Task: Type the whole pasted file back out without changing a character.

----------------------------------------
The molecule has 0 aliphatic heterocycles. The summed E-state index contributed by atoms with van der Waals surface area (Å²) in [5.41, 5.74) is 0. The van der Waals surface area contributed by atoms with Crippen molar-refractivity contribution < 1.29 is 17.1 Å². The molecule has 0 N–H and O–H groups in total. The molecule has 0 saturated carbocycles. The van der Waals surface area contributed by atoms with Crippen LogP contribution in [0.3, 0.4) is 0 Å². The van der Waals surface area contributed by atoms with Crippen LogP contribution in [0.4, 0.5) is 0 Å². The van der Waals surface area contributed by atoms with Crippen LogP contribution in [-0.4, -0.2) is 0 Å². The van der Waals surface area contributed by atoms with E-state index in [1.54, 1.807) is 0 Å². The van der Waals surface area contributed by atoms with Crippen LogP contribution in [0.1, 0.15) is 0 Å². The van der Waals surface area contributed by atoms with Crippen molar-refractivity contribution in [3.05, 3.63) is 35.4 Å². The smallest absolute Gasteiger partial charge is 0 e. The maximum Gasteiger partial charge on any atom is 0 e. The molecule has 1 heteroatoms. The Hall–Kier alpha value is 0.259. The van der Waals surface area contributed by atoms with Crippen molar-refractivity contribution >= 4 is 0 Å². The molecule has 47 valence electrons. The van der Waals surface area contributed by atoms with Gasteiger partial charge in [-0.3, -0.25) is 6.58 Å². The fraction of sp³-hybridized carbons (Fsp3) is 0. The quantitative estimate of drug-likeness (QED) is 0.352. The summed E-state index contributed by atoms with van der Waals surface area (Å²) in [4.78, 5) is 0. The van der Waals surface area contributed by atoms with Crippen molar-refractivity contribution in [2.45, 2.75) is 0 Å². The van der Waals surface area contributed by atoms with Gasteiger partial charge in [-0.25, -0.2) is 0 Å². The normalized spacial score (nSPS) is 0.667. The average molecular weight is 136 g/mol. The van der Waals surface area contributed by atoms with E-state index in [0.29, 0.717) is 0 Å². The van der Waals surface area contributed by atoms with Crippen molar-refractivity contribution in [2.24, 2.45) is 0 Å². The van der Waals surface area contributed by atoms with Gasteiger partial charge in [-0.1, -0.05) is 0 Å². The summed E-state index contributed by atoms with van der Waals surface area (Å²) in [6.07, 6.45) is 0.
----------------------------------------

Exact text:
The molecule has 0 aliphatic heterocycles. The summed E-state index contributed by atoms with van der Waals surface area (Å²) in [5.41, 5.74) is 0. The van der Waals surface area contributed by atoms with Crippen molar-refractivity contribution < 1.29 is 17.1 Å². The molecule has 0 N–H and O–H groups in total. The molecule has 0 saturated carbocycles. The van der Waals surface area contributed by atoms with Crippen LogP contribution in [0.3, 0.4) is 0 Å². The van der Waals surface area contributed by atoms with Crippen LogP contribution in [0.4, 0.5) is 0 Å². The van der Waals surface area contributed by atoms with Crippen LogP contribution in [-0.4, -0.2) is 0 Å². The van der Waals surface area contributed by atoms with E-state index in [1.54, 1.807) is 0 Å². The van der Waals surface area contributed by atoms with Crippen LogP contribution in [0.1, 0.15) is 0 Å². The van der Waals surface area contributed by atoms with Crippen molar-refractivity contribution in [3.05, 3.63) is 35.4 Å². The smallest absolute Gasteiger partial charge is 0 e. The maximum Gasteiger partial charge on any atom is 0 e. The molecule has 1 heteroatoms. The Hall–Kier alpha value is 0.259. The van der Waals surface area contributed by atoms with Crippen molar-refractivity contribution >= 4 is 0 Å². The molecule has 47 valence electrons. The van der Waals surface area contributed by atoms with Gasteiger partial charge in [-0.3, -0.25) is 6.58 Å². The fraction of sp³-hybridized carbons (Fsp3) is 0. The quantitative estimate of drug-likeness (QED) is 0.352. The summed E-state index contributed by atoms with van der Waals surface area (Å²) in [4.78, 5) is 0. The van der Waals surface area contributed by atoms with Crippen molar-refractivity contribution in [2.45, 2.75) is 0 Å². The van der Waals surface area contributed by atoms with Gasteiger partial charge in [-0.25, -0.2) is 0 Å². The normalized spacial score (nSPS) is 0.667. The average molecular weight is 136 g/mol. The van der Waals surface area contributed by atoms with E-state index in [0.29, 0.717) is 0 Å². The van der Waals surface area contributed by atoms with Crippen molar-refractivity contribution in [2.24, 2.45) is 0 Å². The van der Waals surface area contributed by atoms with Gasteiger partial charge in [-0.1, -0.05) is 0 Å². The summed E-state index contributed by atoms with van der Waals surface area (Å²) in [6.07, 6.45) is 0.